Standing out among all of his accomplishments was Jimmy’s unique ability as a coach to provide the competitive and supportive environment in which both average and talented swimmers somehow became motivated to perform their best in competition. Season after season, from 1937-’38 to 1971-’72, the records show that his swimmers exceeded even their own expectations and capabilities. Don Cassidy ’75 recalled the locker room pep talk Jimmy gave before the first meet of the 1971-72 season against a powerful Johns Hopkins team. He had this to say, “Before the swim meet, Jimmy called us into the locker room for a Pep Talk. He told us that the Hopkins coach had called Jimmy the week before to find out what kind of team we had. Jimmy told the coach, "Well, you know how we always are. We have some of the old guys back and some new guys, but I'm sure that you don't have anything to worry about." Jimmy told us this with a characteristic twinkle in his eye and a grin on his face. He told us to "go out there and have fun." And not to worry about his Tall Tale, because Hopkins was so deep in talent that the best we could do was "give them a good scare." Just as we all finished chuckling about Jimmy's practical joke, he startled us by turning up the volume and saying, "Okay, boys, now go out there and knock their jocks off!!" Well, my heart pounded.” I believe creating that type of environment happens when a coach loves his job and the athletes he coaches – and they respond.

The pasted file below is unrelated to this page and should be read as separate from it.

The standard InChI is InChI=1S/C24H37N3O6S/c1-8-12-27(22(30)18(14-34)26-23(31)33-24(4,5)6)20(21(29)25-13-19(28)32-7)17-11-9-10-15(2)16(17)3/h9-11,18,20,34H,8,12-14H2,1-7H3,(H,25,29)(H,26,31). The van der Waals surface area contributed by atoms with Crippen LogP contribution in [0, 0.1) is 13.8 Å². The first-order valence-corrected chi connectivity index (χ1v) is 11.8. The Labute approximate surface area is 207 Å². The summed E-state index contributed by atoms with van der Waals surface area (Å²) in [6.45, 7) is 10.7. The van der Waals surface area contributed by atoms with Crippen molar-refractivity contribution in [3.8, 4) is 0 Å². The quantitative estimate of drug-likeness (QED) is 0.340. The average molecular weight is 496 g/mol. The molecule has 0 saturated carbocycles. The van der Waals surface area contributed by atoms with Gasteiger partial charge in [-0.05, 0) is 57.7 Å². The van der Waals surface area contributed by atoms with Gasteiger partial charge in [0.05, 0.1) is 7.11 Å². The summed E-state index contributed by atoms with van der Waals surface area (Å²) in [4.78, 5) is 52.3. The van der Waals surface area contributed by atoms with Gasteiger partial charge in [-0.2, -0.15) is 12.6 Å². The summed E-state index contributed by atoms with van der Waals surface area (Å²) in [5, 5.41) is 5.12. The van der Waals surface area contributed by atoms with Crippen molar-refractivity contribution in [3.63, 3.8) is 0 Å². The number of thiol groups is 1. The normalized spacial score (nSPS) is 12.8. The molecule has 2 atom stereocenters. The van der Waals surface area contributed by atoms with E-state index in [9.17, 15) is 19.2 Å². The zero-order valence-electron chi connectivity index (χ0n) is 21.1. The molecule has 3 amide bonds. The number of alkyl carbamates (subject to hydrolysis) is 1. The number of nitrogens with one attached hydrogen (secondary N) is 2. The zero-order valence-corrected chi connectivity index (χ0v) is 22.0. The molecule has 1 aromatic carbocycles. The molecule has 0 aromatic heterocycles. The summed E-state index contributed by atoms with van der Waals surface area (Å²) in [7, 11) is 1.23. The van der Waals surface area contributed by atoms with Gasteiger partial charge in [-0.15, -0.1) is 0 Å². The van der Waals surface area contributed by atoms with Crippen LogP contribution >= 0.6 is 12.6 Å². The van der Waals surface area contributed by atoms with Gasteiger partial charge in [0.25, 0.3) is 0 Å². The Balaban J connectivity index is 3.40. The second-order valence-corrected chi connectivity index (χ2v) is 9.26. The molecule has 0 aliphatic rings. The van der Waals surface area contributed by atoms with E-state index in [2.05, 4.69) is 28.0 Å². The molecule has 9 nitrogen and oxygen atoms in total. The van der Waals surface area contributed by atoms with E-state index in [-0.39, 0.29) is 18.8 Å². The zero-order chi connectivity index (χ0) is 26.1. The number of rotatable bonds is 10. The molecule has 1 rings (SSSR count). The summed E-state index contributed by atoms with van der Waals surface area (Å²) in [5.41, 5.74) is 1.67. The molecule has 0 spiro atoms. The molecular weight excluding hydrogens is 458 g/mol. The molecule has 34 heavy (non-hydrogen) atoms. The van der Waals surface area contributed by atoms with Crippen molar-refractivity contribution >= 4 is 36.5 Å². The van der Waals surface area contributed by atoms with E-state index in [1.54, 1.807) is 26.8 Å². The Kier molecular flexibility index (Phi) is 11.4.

Jimmy understood that athletics was not the reason student athletes went to Swarthmore and he accepted that fact. Kevin Quigley ’74 summed it up very well when he wrote, “Jimmy was one of the most memorable individuals I met during my time at Swarthmore. Besides his great enthusiasm, I remember his unwavering and flexible support. As you probably know, for many of us swimming wasn’t the reason why we went to Swarthmore. So, seminars, labs, or other activities often took priority over practice (and sometimes meets!). That did not seem to faze Jimmy at all, which makes him a lot bigger man in my eyes than almost any other coach I’ve ever encountered. Jimmy wanted to work with any of us who showed up, when we could show up. He understood that swimming is just one of many things in life, and you would get back from it what you put into it.”